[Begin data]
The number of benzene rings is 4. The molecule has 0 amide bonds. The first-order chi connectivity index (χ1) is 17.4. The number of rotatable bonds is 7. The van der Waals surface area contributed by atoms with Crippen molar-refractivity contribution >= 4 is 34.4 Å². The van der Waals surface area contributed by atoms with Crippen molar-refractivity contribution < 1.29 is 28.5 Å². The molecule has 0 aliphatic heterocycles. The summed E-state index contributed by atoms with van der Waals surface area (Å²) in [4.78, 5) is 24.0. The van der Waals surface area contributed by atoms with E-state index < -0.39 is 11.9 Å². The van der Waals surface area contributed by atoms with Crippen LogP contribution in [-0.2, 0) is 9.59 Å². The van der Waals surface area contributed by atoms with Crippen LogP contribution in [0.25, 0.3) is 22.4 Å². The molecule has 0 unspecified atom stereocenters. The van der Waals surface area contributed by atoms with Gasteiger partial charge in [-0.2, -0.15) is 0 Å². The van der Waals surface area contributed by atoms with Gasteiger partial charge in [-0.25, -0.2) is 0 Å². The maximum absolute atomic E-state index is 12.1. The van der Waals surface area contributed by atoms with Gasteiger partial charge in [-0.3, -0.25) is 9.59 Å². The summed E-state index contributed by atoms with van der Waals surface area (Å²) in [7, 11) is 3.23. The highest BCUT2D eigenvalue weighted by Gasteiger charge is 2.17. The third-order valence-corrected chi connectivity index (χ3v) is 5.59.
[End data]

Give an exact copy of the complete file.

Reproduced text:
The number of benzene rings is 4. The molecule has 0 amide bonds. The first-order chi connectivity index (χ1) is 17.4. The number of rotatable bonds is 7. The van der Waals surface area contributed by atoms with Crippen molar-refractivity contribution >= 4 is 34.4 Å². The van der Waals surface area contributed by atoms with Crippen molar-refractivity contribution < 1.29 is 28.5 Å². The molecule has 0 aliphatic heterocycles. The summed E-state index contributed by atoms with van der Waals surface area (Å²) in [4.78, 5) is 24.0. The van der Waals surface area contributed by atoms with E-state index < -0.39 is 11.9 Å². The van der Waals surface area contributed by atoms with Crippen LogP contribution in [-0.2, 0) is 9.59 Å². The van der Waals surface area contributed by atoms with Crippen LogP contribution in [0.25, 0.3) is 22.4 Å². The molecule has 0 unspecified atom stereocenters. The van der Waals surface area contributed by atoms with Gasteiger partial charge in [-0.2, -0.15) is 0 Å². The van der Waals surface area contributed by atoms with Gasteiger partial charge in [-0.25, -0.2) is 0 Å². The maximum absolute atomic E-state index is 12.1. The van der Waals surface area contributed by atoms with Gasteiger partial charge in [-0.3, -0.25) is 9.59 Å². The summed E-state index contributed by atoms with van der Waals surface area (Å²) in [7, 11) is 3.23. The highest BCUT2D eigenvalue weighted by Gasteiger charge is 2.17. The third-order valence-corrected chi connectivity index (χ3v) is 5.59.